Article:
Book Review: The Shadowy Horses by Susanna Kearsley
Verity Grey is a 29-year-old freelance archaeologist, newly resigned from the British Museum and ready for a new assignment. When invited to interview for a secret new project in the Scottish Borderlands, Verity is intrigued… and intrigue turns to shock when she finds out the purpose of the dig. Peter Quinnell, considered by many to have detoured from the straight path of sanity in the wake of personal tragedies, is on the hunt for the fabled Ninth Roman Legion, which disappeared without a trace centuries earlier somewhere in the Northern British Isles. Peter thinks he’s found the Ninth at last, and he wants Verity on his team. His evidence? The say-so of a psychic 8-year-old boy, who reports seeing the ghostly figure of “The Sentinel”, a lonely Roman soldier who wanders the moors, beckoning young Robbie to discover his secrets.
Naturally, Verity joins the dig, and we are quickly wrapped up in both the archaeological explorations and the interpersonal dramas of the team. Verity has never put much stock in the supernatural, but she can’t shrug off the strange sounds she hears at night, the unexplained cold breezes that she encounters in warm rooms, or the uncanny ability that Robbie displays in reading her thoughts and predicting events. Also drawing Verity in is local boy turned archaeologist David Fortune, whose brawny good looks and easy charm are awfully hard to ignore. Just wait until that man puts on a kilt!
The premise sounded quite interesting to me, but unfortunately, I have to say that the book as a whole didn’t quite work for me the way I’d hoped. It should have been fascinating: I’ve always been interested in the story of the Ninth Roman Legion, and expected to get much deeper into their story in The Shadowy Horses. Disappointingly, that wasn’t the case. While the fate of the Ninth is explored, the discoveries at the dig didn’t strike me as earth-shattering or definitive, and I wish there had been more time spent on the character of the Sentinel.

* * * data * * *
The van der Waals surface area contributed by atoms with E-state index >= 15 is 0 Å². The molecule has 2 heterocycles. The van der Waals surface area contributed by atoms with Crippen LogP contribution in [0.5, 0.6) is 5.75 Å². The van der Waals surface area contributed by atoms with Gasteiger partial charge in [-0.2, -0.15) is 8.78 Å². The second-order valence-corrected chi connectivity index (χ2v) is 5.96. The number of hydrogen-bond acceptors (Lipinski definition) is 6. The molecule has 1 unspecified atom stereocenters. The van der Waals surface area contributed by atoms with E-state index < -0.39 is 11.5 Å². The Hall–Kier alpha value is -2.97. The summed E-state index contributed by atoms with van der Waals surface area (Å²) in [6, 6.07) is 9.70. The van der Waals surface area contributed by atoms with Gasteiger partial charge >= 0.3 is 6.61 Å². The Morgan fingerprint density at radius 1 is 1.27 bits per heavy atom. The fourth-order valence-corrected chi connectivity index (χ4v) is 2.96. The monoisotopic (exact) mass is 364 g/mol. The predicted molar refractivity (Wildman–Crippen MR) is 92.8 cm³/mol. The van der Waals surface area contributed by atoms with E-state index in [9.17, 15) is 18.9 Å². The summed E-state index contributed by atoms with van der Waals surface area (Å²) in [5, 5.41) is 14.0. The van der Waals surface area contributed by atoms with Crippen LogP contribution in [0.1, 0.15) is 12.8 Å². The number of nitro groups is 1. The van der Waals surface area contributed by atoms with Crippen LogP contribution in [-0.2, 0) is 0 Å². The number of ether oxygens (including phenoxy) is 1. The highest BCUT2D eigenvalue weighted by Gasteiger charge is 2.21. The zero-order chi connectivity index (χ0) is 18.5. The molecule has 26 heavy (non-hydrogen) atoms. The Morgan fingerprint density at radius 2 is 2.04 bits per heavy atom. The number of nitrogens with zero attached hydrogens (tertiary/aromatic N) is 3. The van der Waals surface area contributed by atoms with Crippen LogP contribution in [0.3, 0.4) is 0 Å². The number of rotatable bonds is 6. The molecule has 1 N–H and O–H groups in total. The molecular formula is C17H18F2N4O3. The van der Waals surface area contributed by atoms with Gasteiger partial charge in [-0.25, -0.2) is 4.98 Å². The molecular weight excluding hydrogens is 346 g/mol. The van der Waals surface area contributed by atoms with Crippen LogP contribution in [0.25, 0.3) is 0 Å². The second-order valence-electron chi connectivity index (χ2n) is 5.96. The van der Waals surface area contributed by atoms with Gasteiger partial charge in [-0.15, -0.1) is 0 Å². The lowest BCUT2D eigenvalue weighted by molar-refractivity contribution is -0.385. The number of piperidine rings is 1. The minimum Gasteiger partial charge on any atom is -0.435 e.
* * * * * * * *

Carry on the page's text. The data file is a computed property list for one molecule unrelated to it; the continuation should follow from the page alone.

Likewise, the relationships among the members of the team, while interesting, didn’t feel particularly high-stakes to me. By the time the climax of the book rolled around, with a dramatic turn of events and a potential calamity, I never really felt that the main characters were truly in peril, and the revelations of secrets and betrayals were not at all surprising.
Still, The Shadowy Horses does have a lot going for it. First of all, Susanna Kearsley is a gorgeous writer, and she is a master when it comes to conveying the mysteries of the British Isles, evoking the wildness of the landscapes and the beauty of the moors and coasts. I also enjoyed the insider’s peek into the world of archaeological digs, learning about the tools and methodologies of the scientists involved and seeing how a project of this nature might unfold. The characters are nicely developed, and I was interested in getting to know them — and truly wished them all their happy endings.
The Shadowy Horses is the fourth book I’ve read by Susanna Kearsley, and while good, I just didn’t feel that it measures up to her other books. Perhaps I simply missed the “time-slip” elements for which she is known, which lend her books their heightened urgency and intense romance. Susanna Kearsley has a new book due out in June — The Firebird — which I understand includes characters from both The Shadowy Horses and her beautiful novel The Winter Sea. While The Shadowy Horses fell a bit flat for me, that does not at all mean that I won’t be checking out this author’s future writing. I really look forward to reading The Firebird as soon as it becomes available in the US — and if you’ve never read anything by this gifted author, I’d suggest starting with The Winter Sea or Marianna.